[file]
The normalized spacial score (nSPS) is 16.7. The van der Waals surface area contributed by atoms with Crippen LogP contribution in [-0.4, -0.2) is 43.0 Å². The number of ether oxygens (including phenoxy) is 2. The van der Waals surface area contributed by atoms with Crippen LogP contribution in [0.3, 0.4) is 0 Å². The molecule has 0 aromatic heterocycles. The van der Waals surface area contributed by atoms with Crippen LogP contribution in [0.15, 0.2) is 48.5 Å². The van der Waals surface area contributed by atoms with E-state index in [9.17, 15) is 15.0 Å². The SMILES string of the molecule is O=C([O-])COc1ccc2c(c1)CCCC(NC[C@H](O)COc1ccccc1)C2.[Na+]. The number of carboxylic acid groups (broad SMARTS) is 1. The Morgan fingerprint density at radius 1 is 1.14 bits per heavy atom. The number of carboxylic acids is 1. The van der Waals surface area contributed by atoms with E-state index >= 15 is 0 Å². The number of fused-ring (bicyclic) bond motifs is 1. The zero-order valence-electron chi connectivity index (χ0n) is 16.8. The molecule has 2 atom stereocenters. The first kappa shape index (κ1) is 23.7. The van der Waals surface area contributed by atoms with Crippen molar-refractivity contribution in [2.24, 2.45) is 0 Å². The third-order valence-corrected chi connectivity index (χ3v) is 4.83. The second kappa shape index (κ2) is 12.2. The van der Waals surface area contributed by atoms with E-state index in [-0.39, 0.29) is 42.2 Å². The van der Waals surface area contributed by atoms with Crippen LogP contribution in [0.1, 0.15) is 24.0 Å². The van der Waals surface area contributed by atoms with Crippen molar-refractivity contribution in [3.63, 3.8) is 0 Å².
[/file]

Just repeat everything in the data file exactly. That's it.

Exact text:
The normalized spacial score (nSPS) is 16.7. The van der Waals surface area contributed by atoms with Crippen LogP contribution in [-0.4, -0.2) is 43.0 Å². The number of ether oxygens (including phenoxy) is 2. The van der Waals surface area contributed by atoms with Crippen LogP contribution in [0.3, 0.4) is 0 Å². The molecule has 0 aromatic heterocycles. The van der Waals surface area contributed by atoms with Crippen LogP contribution in [0.15, 0.2) is 48.5 Å². The van der Waals surface area contributed by atoms with E-state index in [9.17, 15) is 15.0 Å². The SMILES string of the molecule is O=C([O-])COc1ccc2c(c1)CCCC(NC[C@H](O)COc1ccccc1)C2.[Na+]. The number of carboxylic acid groups (broad SMARTS) is 1. The Morgan fingerprint density at radius 1 is 1.14 bits per heavy atom. The number of carboxylic acids is 1. The van der Waals surface area contributed by atoms with E-state index >= 15 is 0 Å². The number of fused-ring (bicyclic) bond motifs is 1. The zero-order valence-electron chi connectivity index (χ0n) is 16.8. The molecule has 2 atom stereocenters. The first kappa shape index (κ1) is 23.7. The van der Waals surface area contributed by atoms with Crippen molar-refractivity contribution in [2.24, 2.45) is 0 Å². The third-order valence-corrected chi connectivity index (χ3v) is 4.83. The second kappa shape index (κ2) is 12.2. The van der Waals surface area contributed by atoms with E-state index in [-0.39, 0.29) is 42.2 Å². The van der Waals surface area contributed by atoms with Crippen LogP contribution in [0.1, 0.15) is 24.0 Å². The van der Waals surface area contributed by atoms with Crippen molar-refractivity contribution in [3.63, 3.8) is 0 Å².